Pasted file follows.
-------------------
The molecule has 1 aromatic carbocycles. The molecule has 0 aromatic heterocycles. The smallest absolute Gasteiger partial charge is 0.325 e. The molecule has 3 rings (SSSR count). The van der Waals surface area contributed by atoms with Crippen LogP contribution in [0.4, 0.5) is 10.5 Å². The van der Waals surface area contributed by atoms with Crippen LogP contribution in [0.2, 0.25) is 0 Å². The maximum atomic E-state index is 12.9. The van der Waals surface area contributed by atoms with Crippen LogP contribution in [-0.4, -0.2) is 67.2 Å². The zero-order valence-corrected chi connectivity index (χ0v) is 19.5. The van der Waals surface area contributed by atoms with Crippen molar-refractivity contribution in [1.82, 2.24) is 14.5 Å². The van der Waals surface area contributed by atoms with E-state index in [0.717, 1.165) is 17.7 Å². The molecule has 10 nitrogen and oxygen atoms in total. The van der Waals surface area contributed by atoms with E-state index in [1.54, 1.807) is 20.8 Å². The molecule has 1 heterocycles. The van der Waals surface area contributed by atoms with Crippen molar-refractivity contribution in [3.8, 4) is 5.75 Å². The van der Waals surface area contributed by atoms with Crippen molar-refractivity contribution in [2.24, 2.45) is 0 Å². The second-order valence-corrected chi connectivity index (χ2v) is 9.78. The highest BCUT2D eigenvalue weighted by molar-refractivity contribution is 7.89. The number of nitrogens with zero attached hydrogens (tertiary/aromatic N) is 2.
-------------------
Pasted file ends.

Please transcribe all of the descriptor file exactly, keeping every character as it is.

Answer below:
The molecule has 1 aromatic carbocycles. The molecule has 0 aromatic heterocycles. The smallest absolute Gasteiger partial charge is 0.325 e. The molecule has 3 rings (SSSR count). The van der Waals surface area contributed by atoms with Crippen LogP contribution in [0.4, 0.5) is 10.5 Å². The van der Waals surface area contributed by atoms with Crippen LogP contribution in [0.2, 0.25) is 0 Å². The maximum atomic E-state index is 12.9. The van der Waals surface area contributed by atoms with Crippen LogP contribution in [-0.4, -0.2) is 67.2 Å². The zero-order valence-corrected chi connectivity index (χ0v) is 19.5. The van der Waals surface area contributed by atoms with Crippen molar-refractivity contribution in [1.82, 2.24) is 14.5 Å². The van der Waals surface area contributed by atoms with E-state index in [0.717, 1.165) is 17.7 Å². The molecule has 10 nitrogen and oxygen atoms in total. The van der Waals surface area contributed by atoms with E-state index in [1.54, 1.807) is 20.8 Å². The molecule has 1 heterocycles. The van der Waals surface area contributed by atoms with Crippen molar-refractivity contribution in [3.8, 4) is 5.75 Å². The van der Waals surface area contributed by atoms with Crippen molar-refractivity contribution in [2.24, 2.45) is 0 Å². The second-order valence-corrected chi connectivity index (χ2v) is 9.78. The highest BCUT2D eigenvalue weighted by molar-refractivity contribution is 7.89. The number of nitrogens with zero attached hydrogens (tertiary/aromatic N) is 2.